### Abstract

In this study, the life cycle of a vortex ring is visualized and simultaneously investigated in a three-dimensional (3D) domain and time resolved for an observer in a reference frame moving with the ring. By traversing the system, the object of interest is captured within the measurement volume during the entire cycle. The 4D (time-resolved 3D) data gained from the experiment are postprocessed by using modal analyses such as proper orthogonal decomposition and dynamic mode decomposition (DMD). The latter is used to reconstruct the vortex dynamics by means of the *Q* values, based on the most dominant modes in the DMD. These modal analyses allow reconstructing the dominant dynamics of the behavior of the secondary structures and their interaction with the vortex core. The visualization for the vortex ring at *Re*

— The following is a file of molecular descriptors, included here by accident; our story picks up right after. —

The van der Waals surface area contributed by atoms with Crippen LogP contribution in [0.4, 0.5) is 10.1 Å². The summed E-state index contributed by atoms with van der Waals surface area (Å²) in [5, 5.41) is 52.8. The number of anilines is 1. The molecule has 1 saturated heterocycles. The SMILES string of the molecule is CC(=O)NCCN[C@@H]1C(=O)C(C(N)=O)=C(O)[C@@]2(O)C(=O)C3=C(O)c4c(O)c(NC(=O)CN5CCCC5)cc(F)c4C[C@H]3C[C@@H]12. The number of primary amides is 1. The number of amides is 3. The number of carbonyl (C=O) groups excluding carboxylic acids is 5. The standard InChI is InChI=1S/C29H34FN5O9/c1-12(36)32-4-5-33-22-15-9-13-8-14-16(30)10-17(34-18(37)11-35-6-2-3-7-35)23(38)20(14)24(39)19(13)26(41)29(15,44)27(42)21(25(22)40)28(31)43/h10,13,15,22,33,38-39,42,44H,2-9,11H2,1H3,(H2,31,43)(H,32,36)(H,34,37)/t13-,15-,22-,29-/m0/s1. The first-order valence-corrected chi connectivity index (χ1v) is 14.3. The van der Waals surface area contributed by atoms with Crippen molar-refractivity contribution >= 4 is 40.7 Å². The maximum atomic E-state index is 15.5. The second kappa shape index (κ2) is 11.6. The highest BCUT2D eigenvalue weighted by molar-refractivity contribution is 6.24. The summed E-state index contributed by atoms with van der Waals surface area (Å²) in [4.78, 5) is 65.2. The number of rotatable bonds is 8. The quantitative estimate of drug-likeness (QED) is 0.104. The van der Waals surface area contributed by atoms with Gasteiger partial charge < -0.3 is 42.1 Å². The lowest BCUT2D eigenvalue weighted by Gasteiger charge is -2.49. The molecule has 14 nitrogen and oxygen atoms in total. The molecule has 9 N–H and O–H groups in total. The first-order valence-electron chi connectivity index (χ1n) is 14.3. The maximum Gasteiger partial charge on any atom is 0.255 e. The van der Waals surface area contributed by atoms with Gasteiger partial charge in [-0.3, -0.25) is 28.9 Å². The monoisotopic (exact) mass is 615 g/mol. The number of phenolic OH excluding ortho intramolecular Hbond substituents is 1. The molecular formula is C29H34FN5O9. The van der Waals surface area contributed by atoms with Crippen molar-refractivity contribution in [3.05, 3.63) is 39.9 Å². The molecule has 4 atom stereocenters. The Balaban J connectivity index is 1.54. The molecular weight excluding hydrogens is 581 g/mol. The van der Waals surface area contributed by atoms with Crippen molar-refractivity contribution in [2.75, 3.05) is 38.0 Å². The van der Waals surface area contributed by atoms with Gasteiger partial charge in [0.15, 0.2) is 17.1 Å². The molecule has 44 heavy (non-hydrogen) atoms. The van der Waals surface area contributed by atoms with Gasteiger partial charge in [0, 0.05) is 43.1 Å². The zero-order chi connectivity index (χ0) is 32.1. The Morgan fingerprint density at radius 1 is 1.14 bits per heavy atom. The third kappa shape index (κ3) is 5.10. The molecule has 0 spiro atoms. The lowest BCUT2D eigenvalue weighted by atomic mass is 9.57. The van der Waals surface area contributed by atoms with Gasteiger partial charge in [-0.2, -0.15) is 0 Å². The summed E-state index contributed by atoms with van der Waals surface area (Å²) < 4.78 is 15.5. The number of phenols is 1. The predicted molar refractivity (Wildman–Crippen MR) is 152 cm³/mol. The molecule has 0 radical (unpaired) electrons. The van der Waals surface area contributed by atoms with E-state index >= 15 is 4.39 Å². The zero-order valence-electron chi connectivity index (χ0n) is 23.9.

_{Γ} = 5500 shows the well-known azimuthal instability and its growth at *n* = 6 in our experiments. As the process of transition further develops, we found a zig-zag-like mesh of tilted secondary structure and finally, helical coil-type vortex ribbons wrapped around the core, which emerge in the late-stage process. It is hypothesized that the initial state of this process is the emergence of a pair of standing helical waves both counterbalancing each other at the beginning and forming the zig-zag pattern. Azimuthal core flow is only weak in this phase. Later in the transition, one of the helical waves starts to take over the other and finally dominates. This results in the helical coil-type vortex structure seen in the reconstructed results, which goes with the increase in axial flow along the core. The hypothesis of coexisting helical waves is drawn from similarities in the transition of attached vortex rings in axisymmetric wakes.